Green practices and sound financials bring finance partners to the table.
A while back we talked about a few of the green-mining practices employed by Gensource Potash (TSXV:GSP) that have earned their projects the title of ‘not a development’ according to the Saskatchewan Ministry of Environment. The two most distinctive features of their processes are selective-solution extraction and built-in absorption chilling. These processes, when used together, save time, money and a whole lot of energy.
And while Gensource has always felt strongly about their green approach, it seems investors are starting to jump on board too. Gone are the days where investors just care about the bottom line. In a world faced with serious issues such as climate change, investors are starting to care more about corporate social responsibility. As well they should! Until there’s life on Mars, it’s important to keep in mind that this is the only planet for humans to live on.
Corporate social responsibility can be defined as a company’s commitment to manage the social, environmental and economic effects of its operations responsibly and in line with public expectations. Doing it right builds trust among communities and decision-makers, and reduces key business risks.
For mining companies, as one would imagine, the environmental footprint is key in conversations about corporate social responsibility. After all, nobody feels good seeing a big tailings pile. Large equity investors are being much more selective in their use of funds these days. They want to be associated with environmental stewards and the best corporate citizens. Potential investors are starting to ask the tough questions. And Gensource has the answers they seem to be looking for – meaning no salt tailings piles, scaled down project size to 1/10th the size of conventional mines (right-sized for rural communities), no brine ponds (eliminating environmental concerns) and less than half the water consumption per tonne of product produced as compared to conventional potash mines.
Not only has Gensource been smart about the way they do business, they’ve also been clever in the financing of their initial project – to the point where they have the least amount of dilution to create maximum value. This has attracted parties including KfW IPEX-Bank of Germany and Export Development Canada, who have been evaluating how they can support the project by providing senior debt. Interestingly, KfW IPEX-Bank, who is an affiliate of KfW Bank Group, has in-depth resource industry experience and supports economically viable businesses and projects – specifically, environmentally responsible projects.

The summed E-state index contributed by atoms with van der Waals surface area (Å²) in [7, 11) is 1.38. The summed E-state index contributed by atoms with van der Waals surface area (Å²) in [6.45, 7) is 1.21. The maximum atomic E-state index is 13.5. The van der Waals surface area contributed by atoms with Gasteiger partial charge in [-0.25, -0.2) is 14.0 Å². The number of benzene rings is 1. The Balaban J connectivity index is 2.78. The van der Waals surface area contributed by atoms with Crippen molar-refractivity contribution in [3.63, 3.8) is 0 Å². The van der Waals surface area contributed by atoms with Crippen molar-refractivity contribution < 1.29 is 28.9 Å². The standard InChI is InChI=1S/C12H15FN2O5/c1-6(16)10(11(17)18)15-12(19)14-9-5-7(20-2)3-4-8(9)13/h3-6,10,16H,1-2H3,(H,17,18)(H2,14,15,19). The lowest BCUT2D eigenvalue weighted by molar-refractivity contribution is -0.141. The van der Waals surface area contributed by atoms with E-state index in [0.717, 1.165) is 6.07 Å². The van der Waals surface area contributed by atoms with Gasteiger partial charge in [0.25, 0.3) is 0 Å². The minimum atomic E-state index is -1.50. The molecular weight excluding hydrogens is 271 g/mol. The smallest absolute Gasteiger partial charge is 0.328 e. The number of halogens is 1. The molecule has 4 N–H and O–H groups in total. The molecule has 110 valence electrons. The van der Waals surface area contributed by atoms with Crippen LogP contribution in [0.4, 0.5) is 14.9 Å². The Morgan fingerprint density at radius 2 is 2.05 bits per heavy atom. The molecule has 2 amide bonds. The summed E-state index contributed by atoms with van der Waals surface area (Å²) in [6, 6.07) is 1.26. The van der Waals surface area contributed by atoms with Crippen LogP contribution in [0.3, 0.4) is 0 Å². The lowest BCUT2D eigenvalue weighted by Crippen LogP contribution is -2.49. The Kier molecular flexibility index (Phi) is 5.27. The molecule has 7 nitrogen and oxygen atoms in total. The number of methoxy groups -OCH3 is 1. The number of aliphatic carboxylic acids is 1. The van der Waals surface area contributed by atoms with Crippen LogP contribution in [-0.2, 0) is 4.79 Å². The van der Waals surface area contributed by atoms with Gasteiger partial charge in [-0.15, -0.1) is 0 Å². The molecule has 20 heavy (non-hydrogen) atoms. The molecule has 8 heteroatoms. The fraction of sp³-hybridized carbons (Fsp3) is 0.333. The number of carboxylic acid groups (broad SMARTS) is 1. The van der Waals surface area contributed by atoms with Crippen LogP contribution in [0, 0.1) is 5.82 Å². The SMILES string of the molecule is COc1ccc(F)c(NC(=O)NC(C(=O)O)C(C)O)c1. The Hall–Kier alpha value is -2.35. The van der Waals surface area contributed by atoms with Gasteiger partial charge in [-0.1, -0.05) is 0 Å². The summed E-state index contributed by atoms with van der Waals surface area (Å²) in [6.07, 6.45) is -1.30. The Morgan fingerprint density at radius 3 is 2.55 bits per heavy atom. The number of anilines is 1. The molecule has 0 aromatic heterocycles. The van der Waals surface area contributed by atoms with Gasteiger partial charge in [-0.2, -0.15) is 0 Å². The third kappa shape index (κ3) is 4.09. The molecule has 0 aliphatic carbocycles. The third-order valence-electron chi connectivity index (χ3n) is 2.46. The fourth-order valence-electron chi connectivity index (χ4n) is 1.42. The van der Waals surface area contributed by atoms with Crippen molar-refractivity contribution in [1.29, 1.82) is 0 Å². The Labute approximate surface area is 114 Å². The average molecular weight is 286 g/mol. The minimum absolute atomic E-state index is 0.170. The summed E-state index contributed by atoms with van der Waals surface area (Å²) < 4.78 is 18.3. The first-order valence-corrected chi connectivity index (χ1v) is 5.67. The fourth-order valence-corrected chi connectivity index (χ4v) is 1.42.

In addition, Gensource has identified a third-party equity investor as well an off-taker. The investor had some requirements, one of which was to invest in a primary business. Since potash helps feed the world, it ticked the right box. The off-take agreement is with a well-respected international fertilizer manufacturing and distribution company that already has a plan to strategically place 100% of the production from a Gensource facility, so the product is already presold.
While the parties are still going through due diligence, one thing is clear. Gensource has taken a very strategic approach in every aspect of the way they do business. Their forward-thinking environmental practices have led the company to attract quality investors. And it’s the very quality of these investors that make it easy to form lasting strategic partnerships. It is clear that energy efficiency and environmental sustainability are the new fundamentals for any new resource project.
So the question now isn’t ‘will this project go into development?’ but rather ‘when will this project go into development?’. We expect to hear Gensource is transitioning into a development company soon. If you’re looking to do some sustainable investing, buy into a company with a strong outlook that you can feel good about owning. Now might be the perfect time to add Gensource (TSXV:GSP) to your portfolio.